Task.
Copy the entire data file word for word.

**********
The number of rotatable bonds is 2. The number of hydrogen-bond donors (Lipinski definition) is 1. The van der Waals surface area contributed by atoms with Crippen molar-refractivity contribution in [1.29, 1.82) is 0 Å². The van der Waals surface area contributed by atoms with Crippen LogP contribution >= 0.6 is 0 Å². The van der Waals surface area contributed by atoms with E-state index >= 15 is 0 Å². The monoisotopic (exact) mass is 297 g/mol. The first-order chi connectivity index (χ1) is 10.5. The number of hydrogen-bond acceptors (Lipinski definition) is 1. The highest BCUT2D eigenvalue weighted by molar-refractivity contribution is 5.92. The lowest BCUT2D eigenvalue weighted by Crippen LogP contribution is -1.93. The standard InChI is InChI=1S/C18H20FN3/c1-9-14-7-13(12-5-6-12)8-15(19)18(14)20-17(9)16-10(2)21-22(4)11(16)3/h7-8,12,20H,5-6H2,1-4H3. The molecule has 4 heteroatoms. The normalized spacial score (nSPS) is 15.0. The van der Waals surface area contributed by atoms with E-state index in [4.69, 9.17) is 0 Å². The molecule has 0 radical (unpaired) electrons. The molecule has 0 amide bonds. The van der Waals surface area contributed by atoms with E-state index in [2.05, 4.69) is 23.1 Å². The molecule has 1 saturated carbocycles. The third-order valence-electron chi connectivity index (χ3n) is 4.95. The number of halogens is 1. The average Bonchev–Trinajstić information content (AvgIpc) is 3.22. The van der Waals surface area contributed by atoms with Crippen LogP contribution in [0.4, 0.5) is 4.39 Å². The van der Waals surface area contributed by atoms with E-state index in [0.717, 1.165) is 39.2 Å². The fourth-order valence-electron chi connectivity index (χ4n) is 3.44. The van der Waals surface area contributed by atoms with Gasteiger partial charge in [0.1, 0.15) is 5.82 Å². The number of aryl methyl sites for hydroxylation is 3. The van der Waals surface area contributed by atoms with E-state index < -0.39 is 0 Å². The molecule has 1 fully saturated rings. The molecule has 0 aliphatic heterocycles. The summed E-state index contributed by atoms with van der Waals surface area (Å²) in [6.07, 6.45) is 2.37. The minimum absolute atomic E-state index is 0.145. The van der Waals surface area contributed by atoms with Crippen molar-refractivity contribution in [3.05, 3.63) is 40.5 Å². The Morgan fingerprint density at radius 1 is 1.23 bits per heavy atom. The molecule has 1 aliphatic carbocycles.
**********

The number of rotatable bonds is 2. The number of hydrogen-bond donors (Lipinski definition) is 1. The van der Waals surface area contributed by atoms with Crippen molar-refractivity contribution in [1.29, 1.82) is 0 Å². The van der Waals surface area contributed by atoms with Crippen LogP contribution >= 0.6 is 0 Å². The van der Waals surface area contributed by atoms with E-state index >= 15 is 0 Å². The monoisotopic (exact) mass is 297 g/mol. The first-order chi connectivity index (χ1) is 10.5. The number of hydrogen-bond acceptors (Lipinski definition) is 1. The highest BCUT2D eigenvalue weighted by molar-refractivity contribution is 5.92. The lowest BCUT2D eigenvalue weighted by Crippen LogP contribution is -1.93. The standard InChI is InChI=1S/C18H20FN3/c1-9-14-7-13(12-5-6-12)8-15(19)18(14)20-17(9)16-10(2)21-22(4)11(16)3/h7-8,12,20H,5-6H2,1-4H3. The molecule has 4 heteroatoms. The normalized spacial score (nSPS) is 15.0. The van der Waals surface area contributed by atoms with E-state index in [4.69, 9.17) is 0 Å². The molecule has 0 radical (unpaired) electrons. The molecule has 0 amide bonds. The van der Waals surface area contributed by atoms with E-state index in [2.05, 4.69) is 23.1 Å². The molecule has 1 saturated carbocycles. The third-order valence-electron chi connectivity index (χ3n) is 4.95. The number of halogens is 1. The average Bonchev–Trinajstić information content (AvgIpc) is 3.22. The van der Waals surface area contributed by atoms with Crippen LogP contribution in [0.4, 0.5) is 4.39 Å². The van der Waals surface area contributed by atoms with E-state index in [0.717, 1.165) is 39.2 Å². The fourth-order valence-electron chi connectivity index (χ4n) is 3.44. The van der Waals surface area contributed by atoms with Gasteiger partial charge in [0.1, 0.15) is 5.82 Å². The number of aryl methyl sites for hydroxylation is 3. The van der Waals surface area contributed by atoms with E-state index < -0.39 is 0 Å². The molecule has 1 fully saturated rings. The molecule has 0 aliphatic heterocycles. The summed E-state index contributed by atoms with van der Waals surface area (Å²) in [6.07, 6.45) is 2.37. The minimum absolute atomic E-state index is 0.145. The van der Waals surface area contributed by atoms with Crippen molar-refractivity contribution in [3.05, 3.63) is 40.5 Å². The Morgan fingerprint density at radius 1 is 1.23 bits per heavy atom. The molecule has 1 aliphatic carbocycles.